AUGUSTA – Democratic lawmakers say they want Gov. Paul LePage to ask Attorney General William Schneider to write an official opinion on whether the new commissioner of the Department of Environmental Protection is eligible to serve under Maine law.

If LePage doesn’t, they say, they might ask for it themselves.

Environmental lawyers have raised questions about whether DEP Commissioner Darryl Brown, who owns an engineering and land-use planning firm, earned more than 10 percent of his income in the past two years from projects permitted under the federal Clean Water Act.

If he did, he would be serving in violation of U.S. Environmental Protection Agency regulations and Maine law.

Brown’s company, Main-Land Development Consultants, helps developers get permits from the DEP. But it’s unclear how much of his earnings came from work on permits issued through the Clean Water Act. He has assured Republican lawmakers that he is in compliance with the law.

The EPA is investigating the matter, but Schneider’s office has not issued a written opinion.

“I hope there’s not a conflict for Commissioner Brown with this statute,” said House Minority Leader Emily Cain, D-Orono. “We hope the governor’s office will take the step of asking the attorney general to check the standard against the state statute. We are considering asking ourselves if (the administration) doesn’t come forward. But we don’t want this to be a partisan issue.”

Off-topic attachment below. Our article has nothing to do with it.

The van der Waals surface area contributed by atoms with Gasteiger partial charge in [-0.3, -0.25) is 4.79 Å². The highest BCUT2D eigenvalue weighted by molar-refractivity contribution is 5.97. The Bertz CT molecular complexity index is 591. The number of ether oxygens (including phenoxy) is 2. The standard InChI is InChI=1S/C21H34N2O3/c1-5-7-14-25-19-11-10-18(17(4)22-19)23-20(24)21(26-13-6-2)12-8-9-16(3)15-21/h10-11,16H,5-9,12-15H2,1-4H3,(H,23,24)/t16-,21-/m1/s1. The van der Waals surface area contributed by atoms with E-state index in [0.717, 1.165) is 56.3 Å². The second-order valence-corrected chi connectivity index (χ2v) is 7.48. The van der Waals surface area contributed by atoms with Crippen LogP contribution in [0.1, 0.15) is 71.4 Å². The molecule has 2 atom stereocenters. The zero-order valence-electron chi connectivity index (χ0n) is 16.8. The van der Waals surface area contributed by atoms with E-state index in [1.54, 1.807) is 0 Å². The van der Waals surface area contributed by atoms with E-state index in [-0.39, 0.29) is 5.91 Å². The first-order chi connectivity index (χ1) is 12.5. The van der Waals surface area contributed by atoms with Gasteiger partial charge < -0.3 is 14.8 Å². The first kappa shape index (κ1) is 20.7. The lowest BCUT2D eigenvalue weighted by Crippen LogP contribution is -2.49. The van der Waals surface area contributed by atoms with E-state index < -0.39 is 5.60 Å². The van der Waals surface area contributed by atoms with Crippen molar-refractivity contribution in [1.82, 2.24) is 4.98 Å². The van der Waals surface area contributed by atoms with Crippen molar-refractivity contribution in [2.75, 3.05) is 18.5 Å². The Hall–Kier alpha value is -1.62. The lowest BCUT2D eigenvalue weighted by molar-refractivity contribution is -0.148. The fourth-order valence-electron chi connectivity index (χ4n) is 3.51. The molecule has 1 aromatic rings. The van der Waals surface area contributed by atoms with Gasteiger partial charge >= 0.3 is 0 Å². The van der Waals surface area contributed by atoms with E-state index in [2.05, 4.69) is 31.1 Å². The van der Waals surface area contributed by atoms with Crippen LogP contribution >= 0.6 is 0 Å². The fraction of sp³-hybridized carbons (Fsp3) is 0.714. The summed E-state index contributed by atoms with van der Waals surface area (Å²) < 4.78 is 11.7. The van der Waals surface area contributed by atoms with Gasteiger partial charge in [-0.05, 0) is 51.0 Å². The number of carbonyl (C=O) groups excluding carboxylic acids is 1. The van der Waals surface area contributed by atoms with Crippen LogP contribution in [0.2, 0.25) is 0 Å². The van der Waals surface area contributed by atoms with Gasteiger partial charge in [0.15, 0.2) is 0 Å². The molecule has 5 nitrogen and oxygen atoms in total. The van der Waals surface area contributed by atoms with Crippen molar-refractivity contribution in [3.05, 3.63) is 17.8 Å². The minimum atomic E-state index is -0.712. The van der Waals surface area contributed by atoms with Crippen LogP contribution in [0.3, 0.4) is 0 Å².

Cain said it would be a priority to settle the issue, to ensure that the DEP’s work could continue undisrupted.

“We want to make sure that, one way or another, this information comes forward, because we don’t want to see the work of the commissioner that’s being done right now called into question, because that will just slow things down for businesses and individuals across the state,” she said.

Representatives from the Attorney General’s Office and the governor’s office declined to say Friday whether there had been a briefing on the issue, which came to light in early February, days after Brown was confirmed and sworn into office.

LePage’s office also declined to say whether the administration has asked, or plans to ask, Schneider for a written opinion.

Only members of the governor’s office, state agencies or lawmakers can request official opinions from the attorney general, who is responsible for enforcing Maine laws.

Maine’s attorney general is elected by lawmakers. Schneider was elected in December.

MaineToday Media State House Writer Rebekah Metzler can be contacted at 620-7016 or at: [email protected]